Frustrated, he threatened to take the proposal to France, leaving in a rage. While riding out of Spain on a donkey, he was recalled and the voyage was finally funded – likely based on the calculation that an embarrassment by France (in the case of Columbus’ success) would outweigh the financial outlay of supporting his probable suicide mission. And so, Columbus set off across the Atlantic, aiming for Asia.
This story, taken at face value, makes absolutely no sense.
By the late fifteenth century, scholars knew well the size of the Earth, with astonishing accuracy given their technology. In fact, the first approximate calculation of the Earth’s circumference had been done by Eratosthenes – over a century before the birth of Christ!2 Even when his work was lost in the West, monks during Late Antiquity and the Middle Ages had completed and verified similar calculations, based on astronomical observations; additionally, Muslim scholars had come to similar conclusions during the Islamic Golden Age.
All of these calculations were widely available to scholars in Portugal and Spain, and well-known among the court astronomers and cartographers who rejected Columbus’ premise. It was instantly and obviously absurd to anyone with a serious education.
Traditionally, this absurdity is explained by asserting that Columbus just “wasn’t that good” at math or cartography. Considering his lifetime of naval success and career as a cartographer, as well as his impressive navigation across the Atlantic, this is a weak explanation. At best, it is hand-waving to fill gaps in the historical record. The alternative explanation requires some context as to the politics surrounding naval exploration in the late 1400s.
The Age of Exploration had begun only a few decades prior, pioneered by Henry the Navigator beginning in 1418 but only reaching prominence by the 1450s. At the time of Columbus’ voyage, the Portuguese were focusing most of their energies on navigating increasingly along the African coast, seeking a sea route to Asia in order to circumvent Ottoman control of the Silk Road. Spain, France, and England were desperately trying to catch up, funding similar expeditions and investing in naval technology to varying degrees.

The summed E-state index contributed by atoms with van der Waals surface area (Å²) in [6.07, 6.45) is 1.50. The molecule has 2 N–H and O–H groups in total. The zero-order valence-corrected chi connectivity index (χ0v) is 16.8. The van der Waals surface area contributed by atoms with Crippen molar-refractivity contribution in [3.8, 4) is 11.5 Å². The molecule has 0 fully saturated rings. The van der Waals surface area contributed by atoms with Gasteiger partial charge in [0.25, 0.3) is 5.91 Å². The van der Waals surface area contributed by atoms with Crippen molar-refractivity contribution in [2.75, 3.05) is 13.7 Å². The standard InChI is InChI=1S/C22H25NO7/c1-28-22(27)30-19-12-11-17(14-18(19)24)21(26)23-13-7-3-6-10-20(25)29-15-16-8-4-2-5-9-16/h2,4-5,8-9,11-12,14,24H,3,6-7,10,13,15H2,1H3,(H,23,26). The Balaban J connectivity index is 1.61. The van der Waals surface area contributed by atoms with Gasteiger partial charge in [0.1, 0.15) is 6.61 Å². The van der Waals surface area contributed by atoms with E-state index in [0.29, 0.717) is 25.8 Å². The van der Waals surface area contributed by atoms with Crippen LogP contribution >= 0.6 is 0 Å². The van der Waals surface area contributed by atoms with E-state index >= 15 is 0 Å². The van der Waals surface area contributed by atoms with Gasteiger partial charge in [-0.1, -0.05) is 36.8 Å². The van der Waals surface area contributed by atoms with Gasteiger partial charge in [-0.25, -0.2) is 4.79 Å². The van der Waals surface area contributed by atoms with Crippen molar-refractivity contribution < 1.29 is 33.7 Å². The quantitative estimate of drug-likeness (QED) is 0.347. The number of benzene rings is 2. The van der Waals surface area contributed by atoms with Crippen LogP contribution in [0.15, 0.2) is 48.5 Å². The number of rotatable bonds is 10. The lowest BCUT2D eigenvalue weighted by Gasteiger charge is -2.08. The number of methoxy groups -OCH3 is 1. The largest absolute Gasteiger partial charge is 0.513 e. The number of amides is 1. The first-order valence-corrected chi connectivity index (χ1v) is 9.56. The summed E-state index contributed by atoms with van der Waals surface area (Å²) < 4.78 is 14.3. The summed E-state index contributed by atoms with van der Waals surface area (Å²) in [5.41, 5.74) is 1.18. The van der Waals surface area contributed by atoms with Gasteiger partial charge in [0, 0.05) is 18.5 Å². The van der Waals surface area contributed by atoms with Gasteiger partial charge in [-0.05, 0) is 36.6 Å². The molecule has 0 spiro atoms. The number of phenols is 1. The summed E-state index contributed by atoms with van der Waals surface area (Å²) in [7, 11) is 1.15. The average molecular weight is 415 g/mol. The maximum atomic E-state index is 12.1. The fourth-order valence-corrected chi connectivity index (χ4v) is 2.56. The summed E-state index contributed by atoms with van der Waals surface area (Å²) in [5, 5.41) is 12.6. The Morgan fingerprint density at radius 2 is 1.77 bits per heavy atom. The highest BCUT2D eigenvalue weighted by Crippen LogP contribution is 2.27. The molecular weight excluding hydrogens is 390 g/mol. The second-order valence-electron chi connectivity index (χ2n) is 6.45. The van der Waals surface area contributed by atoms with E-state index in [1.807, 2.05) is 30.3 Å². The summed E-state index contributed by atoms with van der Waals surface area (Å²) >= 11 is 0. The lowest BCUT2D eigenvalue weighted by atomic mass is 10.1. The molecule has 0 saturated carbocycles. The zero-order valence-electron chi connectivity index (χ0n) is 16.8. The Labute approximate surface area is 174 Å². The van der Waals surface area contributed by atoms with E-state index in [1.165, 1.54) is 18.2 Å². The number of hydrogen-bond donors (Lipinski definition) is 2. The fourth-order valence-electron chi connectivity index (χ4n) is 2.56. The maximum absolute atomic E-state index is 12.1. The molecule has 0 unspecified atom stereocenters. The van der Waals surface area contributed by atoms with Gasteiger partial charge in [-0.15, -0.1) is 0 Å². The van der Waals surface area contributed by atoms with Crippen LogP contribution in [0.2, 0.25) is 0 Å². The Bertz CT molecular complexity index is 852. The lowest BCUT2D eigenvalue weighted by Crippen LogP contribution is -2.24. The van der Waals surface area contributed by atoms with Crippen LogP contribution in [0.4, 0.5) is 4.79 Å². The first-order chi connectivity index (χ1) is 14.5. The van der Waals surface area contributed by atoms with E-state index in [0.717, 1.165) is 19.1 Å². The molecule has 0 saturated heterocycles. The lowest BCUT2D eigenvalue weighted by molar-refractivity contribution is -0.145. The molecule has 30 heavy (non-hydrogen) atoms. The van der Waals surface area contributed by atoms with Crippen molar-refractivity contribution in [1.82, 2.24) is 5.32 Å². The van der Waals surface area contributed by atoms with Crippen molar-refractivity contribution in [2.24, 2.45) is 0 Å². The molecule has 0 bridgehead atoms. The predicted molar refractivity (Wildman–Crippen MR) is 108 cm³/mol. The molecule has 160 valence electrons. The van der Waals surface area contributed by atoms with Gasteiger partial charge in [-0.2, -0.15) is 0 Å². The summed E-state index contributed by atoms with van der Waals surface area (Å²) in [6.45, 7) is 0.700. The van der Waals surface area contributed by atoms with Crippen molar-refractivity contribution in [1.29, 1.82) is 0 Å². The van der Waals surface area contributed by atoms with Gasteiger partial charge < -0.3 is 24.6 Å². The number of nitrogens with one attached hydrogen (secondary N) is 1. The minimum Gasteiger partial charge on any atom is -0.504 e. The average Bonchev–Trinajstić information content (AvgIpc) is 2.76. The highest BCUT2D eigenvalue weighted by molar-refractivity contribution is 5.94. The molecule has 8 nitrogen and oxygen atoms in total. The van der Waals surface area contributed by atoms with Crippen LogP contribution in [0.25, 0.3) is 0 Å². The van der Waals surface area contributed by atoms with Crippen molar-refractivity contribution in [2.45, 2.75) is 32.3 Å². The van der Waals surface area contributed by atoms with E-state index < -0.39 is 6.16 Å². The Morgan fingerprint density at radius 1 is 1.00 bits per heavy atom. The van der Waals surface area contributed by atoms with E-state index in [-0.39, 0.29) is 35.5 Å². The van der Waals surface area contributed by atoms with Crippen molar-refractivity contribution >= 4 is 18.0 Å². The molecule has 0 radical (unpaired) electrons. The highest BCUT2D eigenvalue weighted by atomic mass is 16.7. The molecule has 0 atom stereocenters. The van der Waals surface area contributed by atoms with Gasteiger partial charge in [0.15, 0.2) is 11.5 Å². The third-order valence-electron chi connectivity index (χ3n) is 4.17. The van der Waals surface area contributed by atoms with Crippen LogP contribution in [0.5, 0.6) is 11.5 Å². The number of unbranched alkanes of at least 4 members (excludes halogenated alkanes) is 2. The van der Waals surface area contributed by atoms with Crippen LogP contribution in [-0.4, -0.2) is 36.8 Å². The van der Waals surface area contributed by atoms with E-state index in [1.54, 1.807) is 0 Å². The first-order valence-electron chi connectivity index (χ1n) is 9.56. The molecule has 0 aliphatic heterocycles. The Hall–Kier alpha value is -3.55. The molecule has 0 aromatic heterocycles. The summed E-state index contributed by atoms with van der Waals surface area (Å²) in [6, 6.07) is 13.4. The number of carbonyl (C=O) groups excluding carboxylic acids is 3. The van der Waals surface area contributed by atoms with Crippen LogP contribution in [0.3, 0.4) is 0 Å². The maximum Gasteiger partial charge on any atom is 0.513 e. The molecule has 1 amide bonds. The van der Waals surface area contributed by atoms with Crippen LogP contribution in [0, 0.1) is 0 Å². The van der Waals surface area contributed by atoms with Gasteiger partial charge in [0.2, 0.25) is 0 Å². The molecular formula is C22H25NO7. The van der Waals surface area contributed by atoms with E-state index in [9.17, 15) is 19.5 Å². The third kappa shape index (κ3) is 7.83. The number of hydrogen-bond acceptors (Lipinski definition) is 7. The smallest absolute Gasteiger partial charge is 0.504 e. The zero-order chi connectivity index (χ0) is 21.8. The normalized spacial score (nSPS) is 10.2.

The culture among sailors for each nation, particularly in Portugal and Spain, was thus one of entrepreneurial spirit, national pride, and ruthless competition. Naval exploration was dangerous and expensive, but incredibly lucrative; each expedition funded by the crown functioned something like a modern startup. Each proposed voyage was a venture seeking millions in investment, for a high-risk endeavor with a potentially massive upside.
In this unpredictable environment, inside knowledge and personal reputation reigned supreme. Astronomical charts, trade winds, currents: these were industry secrets, and important matters of personal and national security. Many discoveries were kept under lock and key, or only shared by word of mouth. Personal recommendations meant everything. The entire culture of captains, court scholars, and royal investors was thus one of high trust and extreme concern. Imagine a group of modern venture capitalists, their analysts in tow, considering the latest proposal of someone who’s had a dozen successful startups and exits; this was the situation between Columbus at the Portuguese, then Spanish, royal court.